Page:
1. The UK has proposed a principles based, sector-led approach. Rather than implementing a new AI regulatory framework, the UK has set out plans to adopt a principles-based and context-specific approach, under which existing regulators will govern the use of AI by those within their remit.
  1. What should I be doing now? Conducting AI assessments, ensuring you understand AI use and development within your business, and implementing suitable transparency and protective measures.

Expert Analysis:

Governments and regulators around the world are now focusing on AI.

The Bletchley Declaration, in particular, demonstrates the global drive to regulate AI urgently. The Declaration largely focuses on high-risk 'frontier AI', defined in the Declaration as "highly capable general-purpose AI models, including foundation models, that could perform a wide variety of tasks". The countries agreeing the Declaration (including the UK, US, Canada, France, Germany, China, Japan, and India, to name a few) confirmed the need for global cooperation on the safe and responsible development and use of AI, to understand and appropriately manage the risks and opportunities AI offers. Key themes identified include the protection of human rights, transparency and explainability, fairness, accountability, regulation, safety, oversight, ethics, bias mitigation, and privacy and data protection.

Despite this recent development, unsurprisingly, global regulators have so far adopted different approaches. From China, which already has AI regulations in force, to countries like Japan, which, eager to attract AI developers, is instead focusing on non-binding guidance (e.g. see its Governance Guidelines for Implementing AI Principles). Many countries fall somewhere in between, with plans to introduce AI regulations in some form in the near future. The EU is leading the charge on this side of the globe with the extensive and well-progressed draft EU AI Act, alongside countries such as Canada and the US who have AI laws under development.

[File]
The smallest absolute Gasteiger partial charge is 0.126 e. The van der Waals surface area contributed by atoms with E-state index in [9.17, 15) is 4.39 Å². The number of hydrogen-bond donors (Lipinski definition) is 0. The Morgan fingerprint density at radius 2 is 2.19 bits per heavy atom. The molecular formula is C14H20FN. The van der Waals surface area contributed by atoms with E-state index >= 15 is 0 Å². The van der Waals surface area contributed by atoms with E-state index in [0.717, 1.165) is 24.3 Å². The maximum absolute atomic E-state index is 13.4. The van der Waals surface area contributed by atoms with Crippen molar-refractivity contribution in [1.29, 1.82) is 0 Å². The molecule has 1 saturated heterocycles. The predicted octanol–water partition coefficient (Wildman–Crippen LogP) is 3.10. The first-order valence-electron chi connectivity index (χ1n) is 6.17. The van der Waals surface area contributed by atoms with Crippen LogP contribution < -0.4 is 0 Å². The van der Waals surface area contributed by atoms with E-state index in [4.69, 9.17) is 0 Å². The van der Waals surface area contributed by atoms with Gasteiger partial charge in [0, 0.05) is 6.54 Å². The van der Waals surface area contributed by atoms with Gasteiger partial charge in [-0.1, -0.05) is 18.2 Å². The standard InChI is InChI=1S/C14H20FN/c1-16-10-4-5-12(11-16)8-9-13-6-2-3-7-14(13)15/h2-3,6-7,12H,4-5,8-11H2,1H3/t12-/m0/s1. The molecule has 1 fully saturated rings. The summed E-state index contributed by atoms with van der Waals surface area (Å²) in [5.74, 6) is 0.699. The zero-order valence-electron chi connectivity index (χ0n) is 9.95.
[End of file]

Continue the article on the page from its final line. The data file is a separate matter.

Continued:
China's Interim Measures for the Management of Generative Artificial Intelligence Services, which regulate generative AI, are already in effect – forming part of a local and application-specific framework of AI laws in China. Whilst they allow for innovation by companies' AI research labs, they place robust obligations on providers of generative AI solutions, particularly public-facing applications – such as requiring them to put in place measures to prevent discrimination and use data from 'lawful sources' (during AI algorithm development and training), establish data tagging rules, and protect user's inputs.